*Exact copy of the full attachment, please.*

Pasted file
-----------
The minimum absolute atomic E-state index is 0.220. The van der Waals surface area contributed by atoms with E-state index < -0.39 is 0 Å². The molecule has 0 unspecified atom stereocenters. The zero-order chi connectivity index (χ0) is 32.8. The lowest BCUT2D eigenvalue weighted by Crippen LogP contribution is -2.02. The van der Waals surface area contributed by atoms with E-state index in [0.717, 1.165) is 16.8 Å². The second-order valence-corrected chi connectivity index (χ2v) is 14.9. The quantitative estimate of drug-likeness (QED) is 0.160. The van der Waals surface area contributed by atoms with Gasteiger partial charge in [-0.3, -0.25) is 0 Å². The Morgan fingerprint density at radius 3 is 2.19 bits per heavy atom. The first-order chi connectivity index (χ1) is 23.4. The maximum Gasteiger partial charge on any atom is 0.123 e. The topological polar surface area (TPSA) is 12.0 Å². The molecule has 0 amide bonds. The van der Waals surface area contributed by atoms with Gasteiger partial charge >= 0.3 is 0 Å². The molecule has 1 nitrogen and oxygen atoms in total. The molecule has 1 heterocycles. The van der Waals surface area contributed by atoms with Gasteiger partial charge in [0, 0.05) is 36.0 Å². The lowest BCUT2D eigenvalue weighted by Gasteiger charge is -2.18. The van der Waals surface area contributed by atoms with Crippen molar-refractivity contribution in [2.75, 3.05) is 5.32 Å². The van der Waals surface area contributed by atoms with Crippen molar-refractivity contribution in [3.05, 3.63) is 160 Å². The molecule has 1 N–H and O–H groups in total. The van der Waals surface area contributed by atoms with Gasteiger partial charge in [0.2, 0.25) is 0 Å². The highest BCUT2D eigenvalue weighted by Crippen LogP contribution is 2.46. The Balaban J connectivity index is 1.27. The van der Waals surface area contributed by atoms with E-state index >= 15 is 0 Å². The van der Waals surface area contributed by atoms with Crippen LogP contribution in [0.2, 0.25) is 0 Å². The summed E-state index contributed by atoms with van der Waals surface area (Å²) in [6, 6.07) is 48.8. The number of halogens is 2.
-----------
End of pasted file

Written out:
The minimum absolute atomic E-state index is 0.220. The van der Waals surface area contributed by atoms with E-state index < -0.39 is 0 Å². The molecule has 0 unspecified atom stereocenters. The zero-order chi connectivity index (χ0) is 32.8. The lowest BCUT2D eigenvalue weighted by Crippen LogP contribution is -2.02. The van der Waals surface area contributed by atoms with E-state index in [0.717, 1.165) is 16.8 Å². The second-order valence-corrected chi connectivity index (χ2v) is 14.9. The quantitative estimate of drug-likeness (QED) is 0.160. The van der Waals surface area contributed by atoms with Gasteiger partial charge in [-0.3, -0.25) is 0 Å². The Morgan fingerprint density at radius 3 is 2.19 bits per heavy atom. The first-order chi connectivity index (χ1) is 23.4. The maximum Gasteiger partial charge on any atom is 0.123 e. The topological polar surface area (TPSA) is 12.0 Å². The molecule has 0 amide bonds. The van der Waals surface area contributed by atoms with Gasteiger partial charge >= 0.3 is 0 Å². The molecule has 1 nitrogen and oxygen atoms in total. The molecule has 1 heterocycles. The van der Waals surface area contributed by atoms with Gasteiger partial charge in [0, 0.05) is 36.0 Å². The lowest BCUT2D eigenvalue weighted by Gasteiger charge is -2.18. The van der Waals surface area contributed by atoms with Crippen molar-refractivity contribution in [2.75, 3.05) is 5.32 Å². The van der Waals surface area contributed by atoms with Crippen molar-refractivity contribution in [3.05, 3.63) is 160 Å². The molecule has 1 N–H and O–H groups in total. The van der Waals surface area contributed by atoms with Gasteiger partial charge in [0.2, 0.25) is 0 Å². The highest BCUT2D eigenvalue weighted by Crippen LogP contribution is 2.46. The Balaban J connectivity index is 1.27. The van der Waals surface area contributed by atoms with E-state index >= 15 is 0 Å². The van der Waals surface area contributed by atoms with Crippen LogP contribution in [0.2, 0.25) is 0 Å². The summed E-state index contributed by atoms with van der Waals surface area (Å²) in [6, 6.07) is 48.8. The number of halogens is 2.